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Review: Sally Potter’s ‘The Roads Not Taken’ is a Plea for Compassion in Not Only These Turbulent Times, But All Times

By Roxana Hadadi | Film | March 27, 2020 |

By Roxana Hadadi | Film | March 27, 2020 |


Sally Potter’s filmography is an eccentric collection of historical dramas and romances, mid-century portraits of friendship, and more contemporary observations of the strangeness of the world around us, like the politically charged The Party, her black-and-white ensemble comedy. Her latest, The Roads Not Taken, is not as narratively straightforward as any of her preceding works, but it delivers an unbelievably clear plea for compassion.

Distributor Bleecker Street of course didn’t know that our world would be in the grips of a pandemic when the film was released, but this message is relevant not just for our current time, but any. (The film is dedicated to Potter’s brother Nic, who suffers from a type of dementia.) The question of what we owe each other as a society, as a culture, as a people is asked semi-regularly in philosophy and pop culture (what else is The Good Place if not this query in television form?), and what Potter posits in The Roads Not Taken is a call for patience and an extension of empathy. Is your life really inconvenienced by benevolence? What does it truly cost to be generous toward someone you don’t know? Or, more complicatedly—to someone you do know, but don’t like?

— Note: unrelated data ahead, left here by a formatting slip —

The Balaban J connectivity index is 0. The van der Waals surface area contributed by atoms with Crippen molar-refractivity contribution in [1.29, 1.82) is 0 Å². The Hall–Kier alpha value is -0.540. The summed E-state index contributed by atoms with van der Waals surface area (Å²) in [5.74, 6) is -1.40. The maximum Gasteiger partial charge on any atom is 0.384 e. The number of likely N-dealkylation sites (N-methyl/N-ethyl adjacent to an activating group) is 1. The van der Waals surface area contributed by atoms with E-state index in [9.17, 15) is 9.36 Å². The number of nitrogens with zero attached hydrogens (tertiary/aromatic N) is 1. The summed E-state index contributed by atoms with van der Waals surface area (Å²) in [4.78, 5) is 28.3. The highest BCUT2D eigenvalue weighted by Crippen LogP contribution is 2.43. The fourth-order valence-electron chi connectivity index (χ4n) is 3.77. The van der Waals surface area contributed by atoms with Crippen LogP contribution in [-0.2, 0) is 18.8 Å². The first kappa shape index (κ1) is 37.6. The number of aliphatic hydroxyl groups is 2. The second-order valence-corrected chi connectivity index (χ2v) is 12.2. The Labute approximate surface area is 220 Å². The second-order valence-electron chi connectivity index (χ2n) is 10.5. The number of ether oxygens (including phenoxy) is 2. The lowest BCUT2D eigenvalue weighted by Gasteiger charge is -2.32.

The Roads Not Taken tracks a father/daughter duo, Leo (Javier Bardem) and Molly (Elle Fanning), over the span of 24 hours in New York City. Leo lives alone in a run-down apartment next to train tracks, his only companion his home helper who picks up after him, tidies up his place, and makes sure he’s safe. Whether Leo is doing well is another question. He seems to recognize Molly, but only infrequently. He can barely talk. Sometimes, he calls out for Nestor, the family dog who died years before. Molly’s tasks for the day are to take him to the dentist and the ophthalmologist, and she hopes to be into the office at noon—but each endeavor results in an unanticipated complication.

At the dentist, Leo can’t keep his mouth open, drinks the mouthwash they give him, and urinates in the chair. “Does he understand English?” the dentist asks Molly judgmentally; her “Of course he does. He’s lived here for over 30 years” has all the exasperation you would expect. Molly is determined to keep a cheery face on her father, to keep him laughing and to keep his mood pleasant throughout this day, but every moment she faces someone else’s judgment, impatience, or dismissal, her goal becomes a little bit harder to maintain. Of course, getting her father to remove his wet pants is difficult, and the fact that she loses track of him in a big-box store is terrifying. But what is more degrading, over and over again, is how people treat the two of them together, and how they diminish Leo’s selfhood by acting like he’s not even there.


All of this is in contrast with the vibrant inner life we see in Leo’s mind. At first, these other scenes seem like memories, perhaps a life before Leo married Molly’s mother Rita (Laura Linney) and before they had their daughter. There is a Leo in Mexico, with longer hair and a patchy beard, living in a bright pink home, driving a pickup truck, and married to the passionate, grieving Dolores (Salma Hayek). This Leo lost a son, a boy who Dolores wants to honor during the Day of the Dead, but Leo is resistant, calling the tradition “an old superstition” that means “nothing” to him. And there is also a Leo in Greece, drinking at a bar on the beach, sitting at a table overlooking the water, jotting notes down by hand in a little journal. This Leo is working on a novel but can’t work out its conclusion, so when two young women arrive at the bar, he asks for their opinion.